U.S. Archives showcase Magna Carta in new gallery
The only original copy of the Magna Carta in the United States is the centerpiece of a new museum gallery at the National Archives, tracing the evolution of rights and freedoms through present day.
On Wednesday, the archives will open its new “Records of Rights” permanent exhibit in an expanded museum space on the National Mall. Philanthropist David Rubenstein donated $13.5 million to fund the project, along with funds from Congress. Rubenstein also is loaning the 1297 copy of Magna Carta to the archives.
Magna Carta was the first English charter to directly challenge the monarchy’s authority. It became a precedent for the concept of freedom under law as envisioned by America’s founding fathers.
The historic document will be surrounded with documents and images exploring the evolution of citizenship, equality and free speech. [x]
The University of Oregon has a remarkable specimen in its paleontology department: a rare fossil of a fish. In this case, Onchorynchus rasters, the distant ancestor of the salmon you might enjoy draped on sushi rice or served over wilted spinach. The fossil is five million years old. It is seven feet long. It is saber-toothed. And while these features must have made the proto-salmon quite terrifying in life, in death its remains are incredibly fragile. So much so that it’s hard for researchers to examine the specimen without damaging it. As for anyone else interacting with it? Out of the question.
Enter 3D printing.
[Image: University of Oregon]
GALLERY: 100-Year-Old Negatives Found in Antarctica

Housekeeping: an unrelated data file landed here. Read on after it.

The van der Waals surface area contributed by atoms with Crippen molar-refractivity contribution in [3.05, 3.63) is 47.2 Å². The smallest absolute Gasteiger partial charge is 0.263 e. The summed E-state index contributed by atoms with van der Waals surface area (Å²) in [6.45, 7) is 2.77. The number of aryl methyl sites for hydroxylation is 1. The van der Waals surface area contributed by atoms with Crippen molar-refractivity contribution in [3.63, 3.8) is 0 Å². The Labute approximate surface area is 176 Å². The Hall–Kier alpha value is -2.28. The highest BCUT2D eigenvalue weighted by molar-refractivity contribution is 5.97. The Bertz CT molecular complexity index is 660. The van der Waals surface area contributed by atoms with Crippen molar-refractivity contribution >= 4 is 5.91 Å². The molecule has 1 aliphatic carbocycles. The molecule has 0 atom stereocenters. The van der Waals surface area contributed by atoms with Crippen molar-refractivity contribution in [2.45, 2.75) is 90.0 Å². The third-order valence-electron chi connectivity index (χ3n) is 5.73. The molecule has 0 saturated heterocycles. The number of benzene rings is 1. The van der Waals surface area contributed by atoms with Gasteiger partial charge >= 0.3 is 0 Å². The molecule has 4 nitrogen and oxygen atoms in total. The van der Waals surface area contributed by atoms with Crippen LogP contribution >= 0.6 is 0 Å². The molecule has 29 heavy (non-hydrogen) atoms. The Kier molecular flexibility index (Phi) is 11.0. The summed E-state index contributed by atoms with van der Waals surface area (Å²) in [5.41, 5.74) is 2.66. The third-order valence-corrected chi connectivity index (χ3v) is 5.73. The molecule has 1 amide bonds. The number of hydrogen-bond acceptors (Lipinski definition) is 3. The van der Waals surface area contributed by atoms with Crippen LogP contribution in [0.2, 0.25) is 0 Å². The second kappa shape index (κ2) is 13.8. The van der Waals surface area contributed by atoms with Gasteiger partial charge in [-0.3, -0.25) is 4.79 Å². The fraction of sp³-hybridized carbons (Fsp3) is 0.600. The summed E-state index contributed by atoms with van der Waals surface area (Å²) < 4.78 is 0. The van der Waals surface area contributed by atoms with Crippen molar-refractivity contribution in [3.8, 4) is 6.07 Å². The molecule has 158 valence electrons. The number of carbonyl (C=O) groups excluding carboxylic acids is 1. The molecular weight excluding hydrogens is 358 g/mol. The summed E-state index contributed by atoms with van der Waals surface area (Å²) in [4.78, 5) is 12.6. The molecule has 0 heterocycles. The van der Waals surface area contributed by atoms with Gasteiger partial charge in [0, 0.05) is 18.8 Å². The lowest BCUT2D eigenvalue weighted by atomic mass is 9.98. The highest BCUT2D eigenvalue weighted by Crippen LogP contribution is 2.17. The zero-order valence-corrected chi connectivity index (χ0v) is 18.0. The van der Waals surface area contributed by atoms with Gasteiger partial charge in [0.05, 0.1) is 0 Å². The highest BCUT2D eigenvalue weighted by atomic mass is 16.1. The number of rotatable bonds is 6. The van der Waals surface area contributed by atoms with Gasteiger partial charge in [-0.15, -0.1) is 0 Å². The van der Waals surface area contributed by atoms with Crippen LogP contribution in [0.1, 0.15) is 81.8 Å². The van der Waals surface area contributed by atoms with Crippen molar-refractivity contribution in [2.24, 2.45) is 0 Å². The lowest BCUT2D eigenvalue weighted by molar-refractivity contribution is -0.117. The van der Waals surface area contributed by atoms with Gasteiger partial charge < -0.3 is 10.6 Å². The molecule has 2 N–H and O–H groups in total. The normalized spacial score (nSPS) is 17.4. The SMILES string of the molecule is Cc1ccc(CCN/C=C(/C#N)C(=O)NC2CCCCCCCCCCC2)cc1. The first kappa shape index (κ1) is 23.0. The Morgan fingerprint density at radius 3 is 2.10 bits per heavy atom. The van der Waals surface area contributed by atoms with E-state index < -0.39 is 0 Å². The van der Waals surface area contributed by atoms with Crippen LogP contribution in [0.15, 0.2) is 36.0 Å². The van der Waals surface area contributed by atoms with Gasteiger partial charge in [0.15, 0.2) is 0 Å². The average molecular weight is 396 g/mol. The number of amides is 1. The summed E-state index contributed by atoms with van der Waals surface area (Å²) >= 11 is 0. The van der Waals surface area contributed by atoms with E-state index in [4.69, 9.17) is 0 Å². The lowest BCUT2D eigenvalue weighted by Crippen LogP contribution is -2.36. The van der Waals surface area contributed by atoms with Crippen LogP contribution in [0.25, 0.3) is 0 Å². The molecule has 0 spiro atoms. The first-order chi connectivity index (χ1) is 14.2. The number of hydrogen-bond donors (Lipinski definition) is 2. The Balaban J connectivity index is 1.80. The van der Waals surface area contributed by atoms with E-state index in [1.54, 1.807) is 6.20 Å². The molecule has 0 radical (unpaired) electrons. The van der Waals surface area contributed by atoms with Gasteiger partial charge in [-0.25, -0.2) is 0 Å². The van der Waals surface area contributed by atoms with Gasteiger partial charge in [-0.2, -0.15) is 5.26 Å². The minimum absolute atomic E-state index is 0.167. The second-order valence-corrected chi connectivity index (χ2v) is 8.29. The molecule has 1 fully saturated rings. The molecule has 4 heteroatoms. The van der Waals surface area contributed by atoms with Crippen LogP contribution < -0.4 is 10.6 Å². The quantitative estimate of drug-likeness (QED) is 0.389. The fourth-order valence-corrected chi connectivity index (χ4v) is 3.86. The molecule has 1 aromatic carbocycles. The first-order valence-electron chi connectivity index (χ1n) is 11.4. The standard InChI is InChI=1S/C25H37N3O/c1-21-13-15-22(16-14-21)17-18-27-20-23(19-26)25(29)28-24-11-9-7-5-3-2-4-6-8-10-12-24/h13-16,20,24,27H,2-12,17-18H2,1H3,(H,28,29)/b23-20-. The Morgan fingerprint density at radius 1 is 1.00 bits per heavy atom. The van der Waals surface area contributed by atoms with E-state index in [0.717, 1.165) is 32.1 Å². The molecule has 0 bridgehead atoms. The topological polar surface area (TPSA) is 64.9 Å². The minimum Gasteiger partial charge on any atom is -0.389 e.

Antarctic Heritage Trust conservators recently made a stunning discovery: a box of 22 exposed but unprocessed negatives, frozen in a block of ice for nearly one hundred years. Take a look at some of the processed pieces of history
[UPDATE: Broken links fixed… apologies! ~Ian]
Stunning medieval murals survive under twenty paint layers
The BBC reported today about an amazing find in a local church in Llancarfan, Wales. A thin red line was discovered some time ago and upon further investigation expert discovered numerous 15th-century wall paintings behind the 20 layers of lime wash that were added over the past five centuries. They have been restored over the past months and can now be enjoyed by everybody. It’s fascinating how these medieval paintings lay dormant - were able to survive, really - behind layers and layers of paint.
Read more about it here - including a short film.
Here are many more examples. Both references via @ETreharne.
[image source here]
(Photo: Philip J. Currie, Robert Holmes, Michael Ryan, Clive Coy, Eva B. Koppelhus)
The tiny, intact skeleton of a baby rhinoceroslike dinosaur has been unearthed in Canada.
The discovery helps to fill in a blank spot in the evolution of horses as the animals became more accustomed to grassy fields.
Archaeologists in Nepal say they have discovered traces of a wooden structure dating from the sixth century B.C. that they believe is the world’s oldest Buddhist shrine.
Kosh Prasad Acharya, who teamed with archaeologists from Britain’s Durham University, said Tuesday that the structure was unearthed inside the sacred Mayadevi Temple in Lumbini. Buddha, also known as Siddhartha Gautama, is generally thought to have been born in about the sixth century B.C. at the temple site.
AP Photo/National Geographic, Ira Block